This is not a technical question but can have a yes/no answer, and a why statement. My understanding about digital signal processing (DSP) is that it allows to take real-world analog signals (1D, 2D, etc...), sample them to create digital representations on the computer, and either way: extract useful information from filters or modify the signal to take it back to the analog world (using a digital-to-analog converter if you like). There is an overlap with other disciplines like pattern classification or statistics as DSP implements dimensionality reduction techniques that make easier to classify samples; or with embedded systems, that have DSP ICs. I am not considering analog signal processing which is another topic for a question.
There a talk explaining that there is an "identity crisis" in DSP nowadays with all the machines learning (ML) methods because they can process raw data without having to apply the carefully crafted DSP knowledge (let's say, using a CNN instead of extracting feature vectors). Of course, sacrificing computational power, time tunning hyperparameters and or the effort to create enough training data. But people don't care as long as they get the processing they want and don't have CPU, power, or memory constraints. This also reminds me this article pointing that DSP roles are not longer the same they used to be 25 years ago.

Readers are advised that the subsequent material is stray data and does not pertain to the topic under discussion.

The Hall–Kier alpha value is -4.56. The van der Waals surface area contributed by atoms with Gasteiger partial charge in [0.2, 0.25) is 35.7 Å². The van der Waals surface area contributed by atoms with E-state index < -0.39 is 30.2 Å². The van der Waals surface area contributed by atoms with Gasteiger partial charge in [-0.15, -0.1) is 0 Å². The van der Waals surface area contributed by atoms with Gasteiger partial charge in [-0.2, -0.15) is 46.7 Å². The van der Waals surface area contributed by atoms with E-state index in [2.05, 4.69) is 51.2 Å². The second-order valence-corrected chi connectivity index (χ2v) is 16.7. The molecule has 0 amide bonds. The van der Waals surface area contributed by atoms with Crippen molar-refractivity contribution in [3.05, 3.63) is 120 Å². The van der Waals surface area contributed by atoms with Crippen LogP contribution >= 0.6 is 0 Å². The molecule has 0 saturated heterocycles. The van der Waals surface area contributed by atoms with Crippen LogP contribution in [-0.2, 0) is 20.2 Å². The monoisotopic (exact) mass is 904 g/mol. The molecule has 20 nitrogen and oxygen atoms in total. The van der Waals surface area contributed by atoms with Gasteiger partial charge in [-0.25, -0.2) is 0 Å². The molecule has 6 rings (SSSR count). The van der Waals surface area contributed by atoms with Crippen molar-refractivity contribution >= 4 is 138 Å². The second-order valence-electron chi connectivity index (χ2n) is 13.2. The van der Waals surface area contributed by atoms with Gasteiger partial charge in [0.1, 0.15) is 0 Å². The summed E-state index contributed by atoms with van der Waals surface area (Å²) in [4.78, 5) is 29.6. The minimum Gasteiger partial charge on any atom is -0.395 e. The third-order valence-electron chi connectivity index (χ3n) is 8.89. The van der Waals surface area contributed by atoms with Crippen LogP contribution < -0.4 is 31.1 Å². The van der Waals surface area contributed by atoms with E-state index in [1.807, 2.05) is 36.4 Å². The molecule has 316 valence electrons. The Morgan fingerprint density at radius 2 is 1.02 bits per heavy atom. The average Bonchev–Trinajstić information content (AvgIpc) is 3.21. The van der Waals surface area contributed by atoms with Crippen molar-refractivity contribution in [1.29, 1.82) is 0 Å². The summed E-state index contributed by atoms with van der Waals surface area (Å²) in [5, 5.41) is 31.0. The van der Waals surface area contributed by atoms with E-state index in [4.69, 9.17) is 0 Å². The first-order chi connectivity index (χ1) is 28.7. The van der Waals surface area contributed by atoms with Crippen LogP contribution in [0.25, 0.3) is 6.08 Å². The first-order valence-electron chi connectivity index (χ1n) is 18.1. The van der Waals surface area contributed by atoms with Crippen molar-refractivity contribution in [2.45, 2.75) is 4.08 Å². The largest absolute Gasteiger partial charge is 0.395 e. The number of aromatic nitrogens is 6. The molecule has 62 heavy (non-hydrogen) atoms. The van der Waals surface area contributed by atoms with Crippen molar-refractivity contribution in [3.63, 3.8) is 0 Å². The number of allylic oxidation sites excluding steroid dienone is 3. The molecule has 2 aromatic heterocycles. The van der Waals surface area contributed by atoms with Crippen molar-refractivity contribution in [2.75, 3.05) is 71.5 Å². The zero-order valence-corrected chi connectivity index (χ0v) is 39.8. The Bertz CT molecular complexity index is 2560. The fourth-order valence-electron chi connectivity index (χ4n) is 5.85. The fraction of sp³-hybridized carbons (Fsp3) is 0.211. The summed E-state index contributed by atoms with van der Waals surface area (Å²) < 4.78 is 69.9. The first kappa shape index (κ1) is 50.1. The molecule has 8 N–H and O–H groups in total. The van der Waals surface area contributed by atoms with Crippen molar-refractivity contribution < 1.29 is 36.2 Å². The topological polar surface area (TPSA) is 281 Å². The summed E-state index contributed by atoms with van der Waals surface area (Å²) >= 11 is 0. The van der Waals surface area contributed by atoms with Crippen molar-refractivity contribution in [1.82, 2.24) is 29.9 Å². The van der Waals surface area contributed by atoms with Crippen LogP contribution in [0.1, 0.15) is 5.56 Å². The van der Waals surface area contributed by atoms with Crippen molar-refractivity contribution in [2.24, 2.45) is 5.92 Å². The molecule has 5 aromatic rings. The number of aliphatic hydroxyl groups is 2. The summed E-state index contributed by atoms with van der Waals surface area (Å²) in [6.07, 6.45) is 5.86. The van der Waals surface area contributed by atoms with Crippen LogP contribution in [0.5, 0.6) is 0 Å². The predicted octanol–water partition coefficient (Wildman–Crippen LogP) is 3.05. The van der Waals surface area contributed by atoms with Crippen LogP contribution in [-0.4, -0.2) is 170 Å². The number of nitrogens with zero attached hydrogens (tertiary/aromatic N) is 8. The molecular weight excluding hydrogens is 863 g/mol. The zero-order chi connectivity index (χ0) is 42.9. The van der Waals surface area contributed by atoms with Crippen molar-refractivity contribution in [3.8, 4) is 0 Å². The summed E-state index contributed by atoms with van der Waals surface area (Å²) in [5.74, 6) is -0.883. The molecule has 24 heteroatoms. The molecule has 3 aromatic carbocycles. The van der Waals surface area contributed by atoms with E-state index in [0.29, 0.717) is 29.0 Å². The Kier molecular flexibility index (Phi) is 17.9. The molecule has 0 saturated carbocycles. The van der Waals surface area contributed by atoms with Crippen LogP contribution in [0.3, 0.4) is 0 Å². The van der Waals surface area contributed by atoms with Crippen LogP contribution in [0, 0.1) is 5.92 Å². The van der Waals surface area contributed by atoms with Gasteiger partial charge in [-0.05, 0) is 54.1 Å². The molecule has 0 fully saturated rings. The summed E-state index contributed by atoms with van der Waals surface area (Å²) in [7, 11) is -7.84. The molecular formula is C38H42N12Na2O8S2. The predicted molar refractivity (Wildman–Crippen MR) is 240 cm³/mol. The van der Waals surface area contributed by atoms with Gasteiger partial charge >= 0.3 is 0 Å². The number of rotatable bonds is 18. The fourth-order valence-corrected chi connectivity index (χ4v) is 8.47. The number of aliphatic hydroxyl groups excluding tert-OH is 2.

I have observed certain similarity between computer vision (CV) and data science roles with DSP, but I am still trying to convince my self that someone can really make some DSP working in them. On a CV role you are in charge of dealing with 2D+ signals and perform tasks such as face recognition or pose estimation (which has historically been a DSP task) but the problem is that the majority of the work is to reuse components-out-of-the-shelf (COTS), like openCV, to specific areas, without having to demonstrate full understanding of the yielding techniques (of course, I am talking about someone that hasn't to work in a lab where some research work needs to be done). And about data science, I know that they use a lot of ML, data visualization, statistics, business logic, A/B testing; and have to use the data gathered by data engineers, but they do not use DSP-core techniques like sampling and interpolation or FIR/IIR/adaptive filtering. A former data scientist said that you can even not use ML at all if you want.
Can someone really do DSP with these positions?
P.S. I know there are a lot of roles that have a better overlap with DSP (e.g. EEG, acoustics, radar, music information retrieval, ASR, media codecs) but I am focusing on the ones I mentioned, mostly because they seem to be doing a big impact today. And I believe someone would answer something like "it depends on how good you want to be at your job" but I'd like to consider roles where you are naturally forced to build DSP ad-hoc solutions.